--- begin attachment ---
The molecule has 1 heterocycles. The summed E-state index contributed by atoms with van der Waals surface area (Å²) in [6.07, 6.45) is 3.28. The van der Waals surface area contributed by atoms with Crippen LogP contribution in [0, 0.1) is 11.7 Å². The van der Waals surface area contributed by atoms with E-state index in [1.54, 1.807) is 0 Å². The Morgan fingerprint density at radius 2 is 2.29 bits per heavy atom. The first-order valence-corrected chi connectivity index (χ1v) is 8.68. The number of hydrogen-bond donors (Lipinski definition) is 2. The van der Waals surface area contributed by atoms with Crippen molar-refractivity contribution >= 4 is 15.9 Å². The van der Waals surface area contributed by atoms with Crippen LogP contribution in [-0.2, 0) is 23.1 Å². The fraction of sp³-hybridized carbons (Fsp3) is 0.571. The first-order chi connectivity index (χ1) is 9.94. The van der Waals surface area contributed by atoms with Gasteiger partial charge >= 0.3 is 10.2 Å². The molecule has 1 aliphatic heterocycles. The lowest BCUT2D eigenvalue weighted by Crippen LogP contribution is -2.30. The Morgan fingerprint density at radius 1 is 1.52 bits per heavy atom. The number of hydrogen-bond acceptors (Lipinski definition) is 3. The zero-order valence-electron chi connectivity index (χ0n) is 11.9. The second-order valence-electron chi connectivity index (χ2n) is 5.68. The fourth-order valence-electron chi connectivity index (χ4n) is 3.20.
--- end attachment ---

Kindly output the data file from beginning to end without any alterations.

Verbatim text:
The molecule has 1 heterocycles. The summed E-state index contributed by atoms with van der Waals surface area (Å²) in [6.07, 6.45) is 3.28. The van der Waals surface area contributed by atoms with Crippen LogP contribution in [0, 0.1) is 11.7 Å². The van der Waals surface area contributed by atoms with E-state index in [1.54, 1.807) is 0 Å². The Morgan fingerprint density at radius 2 is 2.29 bits per heavy atom. The first-order valence-corrected chi connectivity index (χ1v) is 8.68. The number of hydrogen-bond donors (Lipinski definition) is 2. The van der Waals surface area contributed by atoms with Crippen molar-refractivity contribution >= 4 is 15.9 Å². The van der Waals surface area contributed by atoms with Crippen LogP contribution in [-0.2, 0) is 23.1 Å². The fraction of sp³-hybridized carbons (Fsp3) is 0.571. The first-order chi connectivity index (χ1) is 9.94. The van der Waals surface area contributed by atoms with Gasteiger partial charge >= 0.3 is 10.2 Å². The molecule has 1 aliphatic heterocycles. The lowest BCUT2D eigenvalue weighted by Crippen LogP contribution is -2.30. The Morgan fingerprint density at radius 1 is 1.52 bits per heavy atom. The number of hydrogen-bond acceptors (Lipinski definition) is 3. The zero-order valence-electron chi connectivity index (χ0n) is 11.9. The second-order valence-electron chi connectivity index (χ2n) is 5.68. The fourth-order valence-electron chi connectivity index (χ4n) is 3.20.